|Trudging up the steep, winding, stone-paved lane leading to St. John's Monastery, we would pause occasionally to catch our breath and to gaze over the little Port of Patmos. Taking-in the azure Mediterranean and the barren hills protruding from it, I tried to imagine what it might have looked like when the Apostle John lived here in exile. We had taken a hydrofoil from Pythagoria to Patmos for the day, and were planning to hike to the historic sites associated with John and the Apocalypse.
Even though we had left at dawn and spent only 90 minutes in transit, it was already blistering hot in the sun. The ancient road we were following was the shortest (though steepest) route to the top of the island, where a Greek Orthodox monastery dedicated to St. John still operates. As we approached the base of the imposing structure, five bells chimed-out a harmonic tune. Our lane deposited us at a tiny hillside plaza, from which well-worn stone steps led up to the monastery entrance. I had to borrow a long skirt to ensure modesty (and bad style) before we could enter.
Thick, plastered stone walls provided cooling shade (a welcome relief from the burning sun) as we entered the quaint flagstone courtyard. We followed other tourists and genuine pilgrims through low archways and down corridors which lead to various rooms, chapels, and sacred relics. Black-robed monks with long, bushy, gray beards solemnly strode from one darkened doorway to another, seemingly unaware of the curious crowd. It's too bad that photography inside the complex was prohibited! We eventually found an exit that led to an outer court and a walled path that wound around the base of the fortress-like building. Following it, we were rewarded with marvelous views of the island and the surrounding sea. Eventually, we were deposited back at the monastery entrance where I gladly returned my modesty skirt!
Returning down the same path we had climbed earlier, we found the not-so-well marked trail to the Monastery of the Apocalypse. This much smaller Byzantine-era monastery is constructed over the cave that purportedly sheltered John while he lived on Patmos. We followed the stone steps past tiny whitewashed buildings clinging to each other on the hillside until we arrived at a very small terrace. Stepping through an open doorway brought us immediately into a crowded chapel - complete with a group of Russian pilgrims in the midst of Mass. We crept along the back wall in order to get a better look at the cavern.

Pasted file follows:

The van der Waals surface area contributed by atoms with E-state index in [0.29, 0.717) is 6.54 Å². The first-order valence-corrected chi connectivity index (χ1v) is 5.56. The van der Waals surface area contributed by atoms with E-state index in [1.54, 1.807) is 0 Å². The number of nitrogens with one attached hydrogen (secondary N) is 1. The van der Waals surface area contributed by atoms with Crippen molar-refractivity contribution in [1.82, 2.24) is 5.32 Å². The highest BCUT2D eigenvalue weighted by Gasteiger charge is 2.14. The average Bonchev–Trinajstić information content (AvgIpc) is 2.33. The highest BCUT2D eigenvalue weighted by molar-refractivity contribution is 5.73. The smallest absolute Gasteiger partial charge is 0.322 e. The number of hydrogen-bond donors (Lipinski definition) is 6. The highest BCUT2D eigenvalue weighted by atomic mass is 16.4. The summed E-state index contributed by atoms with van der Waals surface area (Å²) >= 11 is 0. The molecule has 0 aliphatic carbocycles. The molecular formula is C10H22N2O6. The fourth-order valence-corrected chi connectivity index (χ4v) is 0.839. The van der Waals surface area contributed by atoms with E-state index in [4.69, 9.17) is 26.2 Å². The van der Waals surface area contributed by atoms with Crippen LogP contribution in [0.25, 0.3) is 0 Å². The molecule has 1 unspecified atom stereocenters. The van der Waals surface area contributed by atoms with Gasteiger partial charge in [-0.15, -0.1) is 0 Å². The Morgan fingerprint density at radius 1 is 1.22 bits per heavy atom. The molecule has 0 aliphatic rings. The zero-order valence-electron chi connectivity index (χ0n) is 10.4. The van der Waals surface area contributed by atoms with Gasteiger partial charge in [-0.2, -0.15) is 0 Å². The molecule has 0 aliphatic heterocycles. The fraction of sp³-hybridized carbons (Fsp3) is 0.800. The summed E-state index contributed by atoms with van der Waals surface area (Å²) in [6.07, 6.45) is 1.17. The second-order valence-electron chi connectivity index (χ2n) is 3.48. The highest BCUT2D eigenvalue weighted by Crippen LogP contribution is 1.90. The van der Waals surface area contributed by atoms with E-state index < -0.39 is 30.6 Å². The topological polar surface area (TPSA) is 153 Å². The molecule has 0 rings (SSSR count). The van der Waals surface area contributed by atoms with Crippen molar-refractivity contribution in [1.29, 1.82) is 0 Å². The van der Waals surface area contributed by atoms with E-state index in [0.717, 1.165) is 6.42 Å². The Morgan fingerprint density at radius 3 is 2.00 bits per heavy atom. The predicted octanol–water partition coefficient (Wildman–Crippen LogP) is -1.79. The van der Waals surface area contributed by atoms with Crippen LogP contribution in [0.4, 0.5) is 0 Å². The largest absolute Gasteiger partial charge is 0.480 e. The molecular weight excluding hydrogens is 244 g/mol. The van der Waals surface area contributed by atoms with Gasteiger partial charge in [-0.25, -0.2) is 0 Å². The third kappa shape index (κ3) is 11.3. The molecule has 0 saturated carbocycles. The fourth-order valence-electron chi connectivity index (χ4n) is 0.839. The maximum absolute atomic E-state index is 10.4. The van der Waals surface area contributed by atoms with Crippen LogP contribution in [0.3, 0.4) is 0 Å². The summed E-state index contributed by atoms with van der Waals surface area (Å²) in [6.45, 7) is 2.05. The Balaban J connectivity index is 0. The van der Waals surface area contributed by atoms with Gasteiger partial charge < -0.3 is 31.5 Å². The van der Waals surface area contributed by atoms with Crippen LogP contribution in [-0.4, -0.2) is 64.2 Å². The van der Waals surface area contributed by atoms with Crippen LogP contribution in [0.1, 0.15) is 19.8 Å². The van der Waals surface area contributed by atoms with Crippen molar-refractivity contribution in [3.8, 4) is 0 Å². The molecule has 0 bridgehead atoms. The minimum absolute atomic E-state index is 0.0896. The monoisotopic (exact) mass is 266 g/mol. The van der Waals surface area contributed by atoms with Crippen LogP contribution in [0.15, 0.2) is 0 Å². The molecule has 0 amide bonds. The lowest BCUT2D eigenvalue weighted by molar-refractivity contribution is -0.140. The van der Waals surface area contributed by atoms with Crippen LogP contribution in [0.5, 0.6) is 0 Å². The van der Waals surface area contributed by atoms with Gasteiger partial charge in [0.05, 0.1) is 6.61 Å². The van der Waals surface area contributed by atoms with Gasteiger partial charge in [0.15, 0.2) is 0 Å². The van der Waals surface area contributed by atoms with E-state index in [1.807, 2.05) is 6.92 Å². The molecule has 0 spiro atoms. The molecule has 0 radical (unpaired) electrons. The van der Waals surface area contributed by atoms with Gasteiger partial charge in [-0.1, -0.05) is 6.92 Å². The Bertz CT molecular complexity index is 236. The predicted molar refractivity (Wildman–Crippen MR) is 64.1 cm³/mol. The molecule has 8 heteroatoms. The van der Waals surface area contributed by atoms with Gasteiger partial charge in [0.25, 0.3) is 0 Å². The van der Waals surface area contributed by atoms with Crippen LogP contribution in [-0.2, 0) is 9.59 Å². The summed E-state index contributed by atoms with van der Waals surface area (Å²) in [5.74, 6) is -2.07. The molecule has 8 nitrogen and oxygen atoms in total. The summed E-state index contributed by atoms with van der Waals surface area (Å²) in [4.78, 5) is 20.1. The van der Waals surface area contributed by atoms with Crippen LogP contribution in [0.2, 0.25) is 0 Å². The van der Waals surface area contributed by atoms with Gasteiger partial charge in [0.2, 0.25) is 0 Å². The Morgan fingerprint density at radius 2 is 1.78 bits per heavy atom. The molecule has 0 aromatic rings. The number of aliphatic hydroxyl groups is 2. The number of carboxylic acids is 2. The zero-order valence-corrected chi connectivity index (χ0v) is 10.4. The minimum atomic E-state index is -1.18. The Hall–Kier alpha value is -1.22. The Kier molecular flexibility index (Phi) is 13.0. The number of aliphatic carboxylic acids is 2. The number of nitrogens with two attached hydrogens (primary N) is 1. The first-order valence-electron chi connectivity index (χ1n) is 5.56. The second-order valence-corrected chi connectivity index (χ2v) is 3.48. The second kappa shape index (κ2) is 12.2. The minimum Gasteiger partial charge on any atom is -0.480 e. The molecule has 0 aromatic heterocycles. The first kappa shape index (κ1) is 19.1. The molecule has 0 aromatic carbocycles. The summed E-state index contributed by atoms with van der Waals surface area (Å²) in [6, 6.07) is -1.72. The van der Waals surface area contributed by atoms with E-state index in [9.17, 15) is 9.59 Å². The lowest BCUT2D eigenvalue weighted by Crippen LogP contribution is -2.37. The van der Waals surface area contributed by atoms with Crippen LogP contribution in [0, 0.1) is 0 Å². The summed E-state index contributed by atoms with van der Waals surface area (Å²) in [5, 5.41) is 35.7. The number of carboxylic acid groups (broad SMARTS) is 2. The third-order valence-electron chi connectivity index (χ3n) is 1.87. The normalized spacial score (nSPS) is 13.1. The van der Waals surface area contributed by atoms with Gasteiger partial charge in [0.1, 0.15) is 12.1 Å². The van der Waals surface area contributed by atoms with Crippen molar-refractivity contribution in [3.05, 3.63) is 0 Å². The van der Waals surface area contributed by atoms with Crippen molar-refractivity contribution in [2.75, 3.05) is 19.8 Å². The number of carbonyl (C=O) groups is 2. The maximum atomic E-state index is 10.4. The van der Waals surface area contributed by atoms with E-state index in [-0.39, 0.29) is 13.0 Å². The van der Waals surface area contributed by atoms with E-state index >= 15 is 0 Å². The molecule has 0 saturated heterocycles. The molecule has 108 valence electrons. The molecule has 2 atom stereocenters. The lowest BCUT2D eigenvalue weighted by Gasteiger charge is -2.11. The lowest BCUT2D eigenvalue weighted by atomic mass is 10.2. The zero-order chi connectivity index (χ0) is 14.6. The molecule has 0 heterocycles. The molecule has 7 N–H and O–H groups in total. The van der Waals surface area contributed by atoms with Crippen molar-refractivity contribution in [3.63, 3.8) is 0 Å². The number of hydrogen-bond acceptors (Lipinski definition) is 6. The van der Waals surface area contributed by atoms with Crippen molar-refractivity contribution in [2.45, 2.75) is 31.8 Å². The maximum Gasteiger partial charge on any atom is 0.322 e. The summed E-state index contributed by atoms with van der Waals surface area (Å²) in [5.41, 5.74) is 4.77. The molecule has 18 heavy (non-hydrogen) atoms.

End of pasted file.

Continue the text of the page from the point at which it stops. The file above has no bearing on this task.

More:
A solid rock wall rose from the right side of the room, curving up and to the left to form a low ceiling. Approximately two thirds of this arch continued down in the centre of the chapel to form a cave, while the rest of the arch turn up and out of the plastered ceiling. The rest of the chapel appears to have been constructed on a stone ledge that protrudes from the cave. Lit oil lamps were hung from the ceiling, and incense burned in burnished brass holders. The black-robed priest was leading the pilgrims, mostly old women, in a responsive song. We quietly observed for a few moments, imagining what it might have been like for John. If this was truly his cave, then he lived a very lonely and Spartan life. It also meant that one of the most mysterious, debated, and misunderstood books of the Bible was written here. Amazing! A break in the singing signaled our queue to duck back out into the blinding sunlight. As with the larger monastery, photographs weren't allowed here either.
Having completed our touring, we had a couple of hours to kill before the hydrofoil arrived for our return trip to Samos, we sauntered back to the harbour, found an open café, and relaxed with iced drinks and Greek pastries. One of the pastries we tried was very strange. It was like a fruit dumpling made with pie dough and dusted with rose-flavoured icing sugar. The filling was a very sweet mixture of dried fruit and possibly nuts, but with a spice I have never tasted before. The closest I can come to describing the taste is "roses and eucalyptus". No one knew what the English name for the spice was, and we couldn't understand the Greek name. It wasn't awful, and it wasn't good - just different! Dad decided to use the "down time" to photograph some of the locals on their scooters - the most common form of land transportation on the island next to walking.
Eventually, the "Flying Dolphin 12" (original name, duh) skimmed into harbour and we walked along the dock waiting for it to tie-up. Fishermen were returning and sorting their catch, laughing and joking with each other. Suddenly, one of them shouted and pointed into the water. He scurried across his boat, unraveling a hand-line and hook as he went. Tossing it out into the harbour, everyone stopped what they were doing and looked on expectantly. Excited chatter eventually turned to disappointment as repeated casts yielded nothing. I'm not sure what the fisherman saw, but we did see a five or six foot shark-like fish swim past the dock - it even looked like he was smiling!